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From: Peter Dimov (pdimov_at_[hidden])
Date: 2001-09-22 14:31:00

From: "David Abrahams" <david.abrahams_at_[hidden]>
> From: "Peter Dimov" <pdimov_at_[hidden]>
> > > As counterintuitive as I find this way of thinking, I'm willing to
> assume
> > > you understand threads at a deeper level than I do, and when I get to
> your
> > > level I'll see that it all makes sense. So, if we make that
> I
> > > would want to see something more like condition::get() than
> > > condition::wait(). The condition doesn't wait any more than a blocking
> > read
> > > from a file causes the file to wait. I don't really see any difference
> > > between blocking and waiting, but if you insist that there is a
> > difference,
> > > it seems like we should abolish the term "wait". If anything, I think
> > > will confuse people.
> >
> > The only consistent approach to naming is to adopt POSIX names AS-IS.
> > POSIX committee has already done the arguing for us.
> >
> > This means thread::join, condition::{wait, signal, broadcast.}
> Well, OK, but POSIX doesn't have member functions (or overloading) to work
> with. When you write x.f() most of us think that "x is performing action
> f()", and (overgeneralizing broadly here) nobody except thread library
> implementors will find it natural to think of a "condition" performing an
> action, especially one called "wait". A condition (speaking English here)
> a passive thing which arises out of the circumstances.

I agree with everything you say here; I was responding to your original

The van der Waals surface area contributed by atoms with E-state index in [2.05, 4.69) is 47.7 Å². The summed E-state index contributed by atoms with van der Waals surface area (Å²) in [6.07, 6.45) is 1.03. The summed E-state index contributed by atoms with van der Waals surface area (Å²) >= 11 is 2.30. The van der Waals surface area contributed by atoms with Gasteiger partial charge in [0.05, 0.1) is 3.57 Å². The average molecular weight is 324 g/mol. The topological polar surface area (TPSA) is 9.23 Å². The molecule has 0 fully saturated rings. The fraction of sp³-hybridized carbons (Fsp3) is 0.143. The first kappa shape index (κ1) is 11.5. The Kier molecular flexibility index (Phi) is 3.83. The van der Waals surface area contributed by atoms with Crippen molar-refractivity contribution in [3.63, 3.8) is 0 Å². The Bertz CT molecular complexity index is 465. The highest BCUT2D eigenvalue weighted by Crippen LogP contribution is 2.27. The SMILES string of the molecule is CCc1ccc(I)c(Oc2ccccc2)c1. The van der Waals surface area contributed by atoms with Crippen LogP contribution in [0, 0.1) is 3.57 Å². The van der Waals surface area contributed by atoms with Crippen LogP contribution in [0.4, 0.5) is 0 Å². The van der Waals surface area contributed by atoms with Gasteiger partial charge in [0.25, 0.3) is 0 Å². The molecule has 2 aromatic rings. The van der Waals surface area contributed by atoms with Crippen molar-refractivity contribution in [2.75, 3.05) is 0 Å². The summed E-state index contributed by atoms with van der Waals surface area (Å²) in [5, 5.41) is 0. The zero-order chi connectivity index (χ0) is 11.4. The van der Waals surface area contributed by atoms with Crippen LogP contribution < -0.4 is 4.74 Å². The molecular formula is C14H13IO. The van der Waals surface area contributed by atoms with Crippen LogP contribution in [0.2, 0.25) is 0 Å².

suggestion that we should "abolish the term 'wait'."

POSIX specifically talks about "waiting on a condition." Yes, it's not the
condition that waits; the 'performer' is not the condition variable, but the
action is still 'wait.'

Aside: I, personally, don't read into the x.f() syntax more than it's
necessary, meaning that I see in x.f() a function call with x as a first
argument, implicit friend to X, and no conversions. ;-)

> > std::for_each(first, last, thread::join);
> >
> > std::for_each(first, last, (void (*) (thread &))thread::wait);
> There are lots of ways around that problem, like defining forwading
> functions, or using member functions on thread and condition (I have no
> objection to implementing the global wait(condition) in terms of
> condition.wait()).

There are lots of ways around every problem, even when the technical problem
is an indication of a design problem.

The point is that overloading a name to mean different things in different
contexts is not necessarily a good thing. An overloaded name implies that I
don't care about the specifics of the call. I simply say x + y and expect it
to do the right thing. Obviously, when I say wait(x) I do care about which
'wait' variation is being performed. The 'join' variation invalidates x; the
'sleep' variation doesn't modify x; the pthread_cond_wait variation has (at
least) an additional mutex argument that it implicitly releases and

In short, the semantics of wait(x, ...) are radically different. Given the

template<class T> void f(T & t);

I can't simply say wait(t) inside and trust it to perform the right kind of
operation. I have to know what t is, and if I do know that, why define the
function as a template?

(The Win32 API is a good example of why this kind of wait() overloading
doesn't really work.)

Now if you refine the wait() semantics a little, saying that wait(e) blocks
the current thread until the event e occurs, and then provide a way to
specify a 'thread finished' event, a 'time reached' event, a 'predicate is
true' event, I'll be inclined to agree with you. A variation would be the
familiar wait(event, timeout); or you could go further and define expression
templates for the events supporting && and ||. ;-)

Peter Dimov
Multi Media Ltd.

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